• Yes, money never equals time with this stuff. That was my experience anyway.

        Ah, VIA. I kind of love it, though, yes, so slow. I used to take the train from Toronto to Halifax. Boy you can get some reading done on that one, I tell you.

        Over the past 20 years it has been my personal mission to introduce as many 18-22 year old Americans to Bear. They always freak. But most of them love it. Such a shame she died so young.

      • *guffaws* Yes, I had a friend read three novels on the Montreal to Halifax run. I get at least one down from Mtl to TO. And I did manage to get through that bizarre tome that was the rage a few years ago, The Crimson Petal and the White (can’t remember the author). And promptly fell asleep: the wake-up at Gare Centrale was Coleridge-esque.

      • It’s funny you should mention that, as I pulled it off the shelf the other day. The first pages intrigued me. But it’s a big commitment. Do you recommend?

      • Hmmmmm, it’s a novel I can’t decide whether to recommend or not. I’d say there’s something very compelling about it. I don’t know if I enjoyed reading it, but I couldn’t put it down. I also think it’s one of the few authors I’ve read who, I felt, was utterly overtaken/entranced by his material. He loved it too much to bring it to any kind of conclusion/resolution. It’s one of the strangest, most compelling books I’ve ever read and I can’t say I like it, but it stayed and stayed and stayed with me.

        The murder mystery I’m reading now, Kaite Welshe’s The Wages of Sin reminds me very much of the life of a Victorian woman “gone wrong” as described in that novel. I think you should read it, just so I can learn what you thought of it! 😉

      • Gotta say, this is an enticing review! I’m more interested in reading it than I would have been if you’d said, Yeah it’s great.
        My sense is that Faber’s an interesting writer–all his books sound so different–but I’ve yet to actually read any…

      • Faber, that’s it! (Not like I couldn’t have used Mr. Google.) You’re right, all his books do sound different. He reminds me of Marc Salzman, not in style, or ethos, or anything, but as a writer who moves to his own beat.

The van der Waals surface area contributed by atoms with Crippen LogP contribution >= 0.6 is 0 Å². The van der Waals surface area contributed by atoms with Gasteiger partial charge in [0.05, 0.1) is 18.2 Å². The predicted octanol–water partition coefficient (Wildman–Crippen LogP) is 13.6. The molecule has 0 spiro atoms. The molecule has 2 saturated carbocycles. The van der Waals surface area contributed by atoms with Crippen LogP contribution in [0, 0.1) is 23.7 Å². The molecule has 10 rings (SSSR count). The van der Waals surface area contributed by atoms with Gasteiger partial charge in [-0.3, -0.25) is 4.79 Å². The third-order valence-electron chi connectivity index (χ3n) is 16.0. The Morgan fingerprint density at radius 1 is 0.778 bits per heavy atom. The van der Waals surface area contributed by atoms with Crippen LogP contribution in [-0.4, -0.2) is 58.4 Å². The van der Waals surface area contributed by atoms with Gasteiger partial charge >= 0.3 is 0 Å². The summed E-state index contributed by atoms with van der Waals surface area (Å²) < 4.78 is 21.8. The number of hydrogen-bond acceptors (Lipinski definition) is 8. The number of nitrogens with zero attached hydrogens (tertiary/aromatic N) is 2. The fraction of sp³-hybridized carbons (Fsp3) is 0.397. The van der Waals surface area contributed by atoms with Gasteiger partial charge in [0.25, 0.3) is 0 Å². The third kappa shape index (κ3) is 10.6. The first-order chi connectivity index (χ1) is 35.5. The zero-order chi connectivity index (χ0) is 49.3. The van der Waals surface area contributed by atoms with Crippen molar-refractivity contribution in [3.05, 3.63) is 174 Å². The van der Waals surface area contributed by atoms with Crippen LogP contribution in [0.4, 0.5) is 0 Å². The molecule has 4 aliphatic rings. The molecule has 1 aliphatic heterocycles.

• “Earnest Anglo lit” is well put. I wonder if some of my own tendency to recoil from much-praised CanLit titles when I’m book browsing is how often they are praised in a way that makes them sound medicinal — which is how the whole Canada Reads phenomenon is pitched too.

      • Yes, I only distantly follow Canada Reads, but the whole thing seems annoying. Nice if it sells books, I guess, but why do they get these celeb types? They don’t know anything about books, do they?
        And, yeah, medicinal. Books as broccoli. Ugh.

  3. For what it’s worth, K used to teach I Am David back when she was teaching Grade 8, but that’s already 10 years ago now so my information is not exactly current.

    • That’s interesting, though. Did she have good results? I always canvas my students to find out what Holocaust books they’ve read. It used to be Number the Stars, but now it’s all Boy in Striped Pajamas and Book Thief. I Am David was never even in the conversation. It’s about as old as I am though…

      • Yes, as I recall, a lot of her students found it very powerful (I certainly remember seeing many projects on it). I actually didn’t realize quite how old it was until I just checked (written in 1963, so definitely older than us!) Also, we have a film version that she used to show them (bizarrely directed by a pre-Bridesmaids Paul Feig) which I probably ought to watch at some point.

  4. Interesting to see that you’ve likened Helen Dunmore to Penelope Fitzgerald, certainly in terms of her evocation of historical worlds. I’ve never been tempted to read her before, but your comments have given me pause for thought! Maybe I should try her at some point – possibly Exposure with its Cold War backdrop and setting.

  5. Love the image at the top. And I have never heard of the five-paragraph essay – I’m intrigued to discover what it is, so that I can dismiss it too!

    • How fortunate not to know what it is. Goes like this: para 1: Make a claim. (Avoid first person, even if it means passive voice. Never use contractions.) Para 2: Give an example to support the claim. Para 3: Give a second example. Para 4: Give a third example. Para 5: Conclude (often by beginning “In conclusion”) by saying, Look, I made a claim–often restating the claim from Para 1.

      No development, no change, no thinking. In other words, not an essay. Boring to write, and awful to read.